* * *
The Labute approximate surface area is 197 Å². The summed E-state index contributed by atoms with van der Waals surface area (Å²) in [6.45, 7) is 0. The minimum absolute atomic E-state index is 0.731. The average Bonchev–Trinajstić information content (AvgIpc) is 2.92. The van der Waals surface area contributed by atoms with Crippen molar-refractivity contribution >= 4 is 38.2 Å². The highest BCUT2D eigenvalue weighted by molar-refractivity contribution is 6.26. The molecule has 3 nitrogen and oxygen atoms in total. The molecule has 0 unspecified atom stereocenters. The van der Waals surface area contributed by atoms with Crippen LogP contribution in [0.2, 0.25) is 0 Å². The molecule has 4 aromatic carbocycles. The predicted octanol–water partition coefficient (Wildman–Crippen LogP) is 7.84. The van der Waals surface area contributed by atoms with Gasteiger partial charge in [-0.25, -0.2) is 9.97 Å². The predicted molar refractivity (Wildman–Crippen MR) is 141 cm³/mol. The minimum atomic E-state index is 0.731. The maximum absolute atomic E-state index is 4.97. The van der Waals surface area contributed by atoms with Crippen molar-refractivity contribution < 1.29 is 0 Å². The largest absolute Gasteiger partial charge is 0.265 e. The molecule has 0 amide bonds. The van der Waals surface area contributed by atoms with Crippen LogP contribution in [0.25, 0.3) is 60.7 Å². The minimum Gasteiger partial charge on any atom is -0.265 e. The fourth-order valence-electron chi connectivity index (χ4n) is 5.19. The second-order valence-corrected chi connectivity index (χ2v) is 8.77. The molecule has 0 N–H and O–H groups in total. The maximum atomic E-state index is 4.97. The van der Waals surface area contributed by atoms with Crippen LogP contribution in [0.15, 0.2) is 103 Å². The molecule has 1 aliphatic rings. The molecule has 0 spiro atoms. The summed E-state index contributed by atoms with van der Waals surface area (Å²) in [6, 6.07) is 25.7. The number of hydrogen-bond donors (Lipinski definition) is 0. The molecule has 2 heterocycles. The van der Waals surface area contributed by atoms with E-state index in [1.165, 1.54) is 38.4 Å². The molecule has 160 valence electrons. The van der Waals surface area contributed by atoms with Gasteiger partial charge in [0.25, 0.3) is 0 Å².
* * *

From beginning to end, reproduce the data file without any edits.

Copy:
The Labute approximate surface area is 197 Å². The summed E-state index contributed by atoms with van der Waals surface area (Å²) in [6.45, 7) is 0. The minimum absolute atomic E-state index is 0.731. The average Bonchev–Trinajstić information content (AvgIpc) is 2.92. The van der Waals surface area contributed by atoms with Crippen molar-refractivity contribution >= 4 is 38.2 Å². The highest BCUT2D eigenvalue weighted by molar-refractivity contribution is 6.26. The molecule has 3 nitrogen and oxygen atoms in total. The molecule has 0 unspecified atom stereocenters. The van der Waals surface area contributed by atoms with Crippen LogP contribution in [0.2, 0.25) is 0 Å². The molecule has 4 aromatic carbocycles. The predicted octanol–water partition coefficient (Wildman–Crippen LogP) is 7.84. The van der Waals surface area contributed by atoms with Gasteiger partial charge in [-0.25, -0.2) is 9.97 Å². The predicted molar refractivity (Wildman–Crippen MR) is 141 cm³/mol. The minimum atomic E-state index is 0.731. The maximum absolute atomic E-state index is 4.97. The van der Waals surface area contributed by atoms with Crippen molar-refractivity contribution < 1.29 is 0 Å². The largest absolute Gasteiger partial charge is 0.265 e. The molecule has 0 amide bonds. The van der Waals surface area contributed by atoms with Crippen LogP contribution in [0.25, 0.3) is 60.7 Å². The minimum Gasteiger partial charge on any atom is -0.265 e. The fourth-order valence-electron chi connectivity index (χ4n) is 5.19. The second-order valence-corrected chi connectivity index (χ2v) is 8.77. The molecule has 0 N–H and O–H groups in total. The maximum atomic E-state index is 4.97. The van der Waals surface area contributed by atoms with Crippen LogP contribution in [0.15, 0.2) is 103 Å². The molecule has 1 aliphatic rings. The molecule has 0 spiro atoms. The summed E-state index contributed by atoms with van der Waals surface area (Å²) in [6, 6.07) is 25.7. The number of hydrogen-bond donors (Lipinski definition) is 0. The molecule has 2 heterocycles. The van der Waals surface area contributed by atoms with E-state index in [1.165, 1.54) is 38.4 Å². The molecule has 160 valence electrons. The van der Waals surface area contributed by atoms with Gasteiger partial charge in [0.25, 0.3) is 0 Å².